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There are only a few key things to master when it comes to the kipping toes to bar:

  • Shapes
  • Timing
  • Strength

You’ll find other articles on both ab strength and straight arm pulling strength on Ganbaru, but this one is all about the timing component. Timing makes kipping difficult – it’s not obvious for most people!

I’m a big fan of providing external feedback to force the timing issue in multiple ways, so I’ve developed a system of timing drills that hopefully end up working for everyone when learning their TTB.

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    Dead stop kipping variations

    I love the dead stop kipping variations because they force an athlete to return quickly to the arch position. One of the most common faults in a kipping toes to bar is a lazy, slow return to the arch, and this messes up the kipping dynamic entirely. Dead stop variations require you to get back to position even faster than on the bar, and the arch must be tight and aggressive or the athlete will get thrown around as their heels hit the box.

    We have 4 variations of this in our toes to bar program:

    1. Dead Stop Knee to Chest
    2. Dead Stop Knee To Elbow
    3. Dead Stop Single Leg TTB
    4. Dead Stop TTB

    Where do I start?

    Set the box up roughly 5-10cm in front of the bar you’re hanging from (it’s important that it’s slightly in front or the timing will suck). With your heels on the box, squeeze your glutes and keep a long body to form something similar to your arch position on the bar. It won’t feel exactly the same, but it’s close enough.

    With an aggressive pull back on the bar (elbows straight), swing your body back into a compressed position. Here you will either do a knees to chest, knees to elbow, or a single or double leg toes to bar. Return quickly to the arch position without any juddering against the box.

    Watch out for these mistakes:

    • Bending the knees on the return to arch to “buy time” instead of driving the heels to the box
    • Failing to push down into the bar with enough force
    • Bending the arms

    Jumping variations

    Jumping variations, in my view, have less utility than the dead stop variations above. However, they are still very good for exposing an inability to move quickly into and out of position, so they can be helpful for some athletes who are struggling with the dead stop skills.

    We have 3 variations of this in our toes to bar program:

    1. Jumping Knee to Chest
    2. Jumping Knee to Elbow
    3. Jumping Toe To Bar

    What is it?

    Just like your dead stop drills, you will need to quickly find the end position of your TTB variation, then return to the power position so you can reform the arch. The floor is a bit more forgiving for this, but the timing is still very fast – faster in fact than with an actual kipping toes to bar.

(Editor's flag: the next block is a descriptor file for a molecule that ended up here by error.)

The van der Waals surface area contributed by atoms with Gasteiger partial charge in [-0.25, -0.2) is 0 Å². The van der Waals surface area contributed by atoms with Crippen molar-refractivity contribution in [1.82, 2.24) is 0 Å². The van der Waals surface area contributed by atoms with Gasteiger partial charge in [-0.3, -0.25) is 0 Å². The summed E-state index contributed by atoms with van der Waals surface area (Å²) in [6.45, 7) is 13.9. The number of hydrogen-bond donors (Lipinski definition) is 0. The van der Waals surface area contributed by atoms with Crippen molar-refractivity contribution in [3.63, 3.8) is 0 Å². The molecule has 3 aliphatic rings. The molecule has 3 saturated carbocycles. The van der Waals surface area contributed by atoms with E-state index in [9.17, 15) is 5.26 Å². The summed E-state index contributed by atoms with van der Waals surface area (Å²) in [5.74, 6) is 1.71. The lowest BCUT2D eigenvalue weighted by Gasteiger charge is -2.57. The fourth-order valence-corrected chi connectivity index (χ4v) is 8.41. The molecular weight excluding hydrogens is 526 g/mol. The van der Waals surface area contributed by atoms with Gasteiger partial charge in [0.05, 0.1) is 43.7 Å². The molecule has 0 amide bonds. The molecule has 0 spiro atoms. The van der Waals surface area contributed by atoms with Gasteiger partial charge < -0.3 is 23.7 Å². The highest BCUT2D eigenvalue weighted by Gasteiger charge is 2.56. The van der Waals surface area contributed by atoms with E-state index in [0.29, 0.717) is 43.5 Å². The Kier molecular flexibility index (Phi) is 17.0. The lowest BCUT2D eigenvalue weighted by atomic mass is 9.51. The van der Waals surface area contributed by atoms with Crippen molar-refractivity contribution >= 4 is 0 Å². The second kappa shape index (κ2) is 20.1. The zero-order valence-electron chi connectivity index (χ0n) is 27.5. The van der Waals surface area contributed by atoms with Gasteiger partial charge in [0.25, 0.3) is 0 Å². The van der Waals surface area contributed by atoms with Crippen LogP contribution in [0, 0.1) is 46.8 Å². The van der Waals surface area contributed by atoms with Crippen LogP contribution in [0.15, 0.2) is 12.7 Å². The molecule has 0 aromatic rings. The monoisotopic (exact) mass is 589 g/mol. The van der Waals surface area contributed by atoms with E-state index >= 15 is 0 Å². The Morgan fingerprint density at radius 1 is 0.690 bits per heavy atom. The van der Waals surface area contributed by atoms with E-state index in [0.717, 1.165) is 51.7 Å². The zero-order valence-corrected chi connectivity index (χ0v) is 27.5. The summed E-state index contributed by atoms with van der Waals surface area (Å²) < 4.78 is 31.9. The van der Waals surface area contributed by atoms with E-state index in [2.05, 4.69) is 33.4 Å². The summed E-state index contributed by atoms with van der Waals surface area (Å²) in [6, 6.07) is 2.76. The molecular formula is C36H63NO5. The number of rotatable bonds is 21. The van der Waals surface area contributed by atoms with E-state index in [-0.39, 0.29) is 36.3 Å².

Set yourself on a bar that you can reach with your feet on the floor with a little bit of space to push your chest through to an arch position. You can stack plates or boxes up if you need more height.


    Keeping a tight body, swing through to a small arch, then as you move back out of the arch, aggressively jump up to the end position (i.e. knees to chest, knees to elbow, or toes to bar) then return to the floor before your body swings to the other side. You should be able to return the feet to the floor, then pass back to the arch as you’d normally see in a toes to bar.

    Kipping timing drills

    There are 4 specific timing related drills in this program:

    1. Single Leg TTB w Half Box Support
    2. Kipping Knee to Elbow
    3. Single Leg TTB
    4. Toes to rings

    Talk me through it, coach

    Each of these forces something slightly different.

    The half box support variation is the friendliest, as it allows you to determine your positions and regulate your timing. As you improve, you can reduce the amount of weight you put through the foot to allow you to do more work with the swing and the upper body.

    The knee to elbow forces a relatively big straight arm pull on the bar and requires a good deal of compression as well. It is my favourite scaling option for the toes to bar.

    The single leg toes to bar keeps the timing of the toes to bar very similar, but is less physically difficult to achieve.

    The toes to rings helps with shapes more than timing for those struggling with compression.


    These movements are all fairly self explanatory if you’ve been working through your toes to bar progressions. Watch the videos and make sure you’re using tight body lines, straight elbows and aggressive arch positions.

    Direct scaling options for the toes to bar

    If you’ve got the components of the toes to bar right, but haven’t quite got the movement yet, these are my favourite ways to regress the toes to bar.

    1. TTB Half TTB
    2. Toes to Target
    3. Toes to bar

    What is it?

    The TTB + half TTB allows you to feel the moment of contact and figure out just how hard you need to compress to reach the bar. I do not recommend this scaling option if you struggle to get your hips behind the bar. We want each rep to be rhythmic.

    The toes to target is simply doing the same movement as the toes to bar with as much height as you’re currently able to achieve. Keep squeezing the gap closer and closer to the bar each week so you eventually tap the bar!

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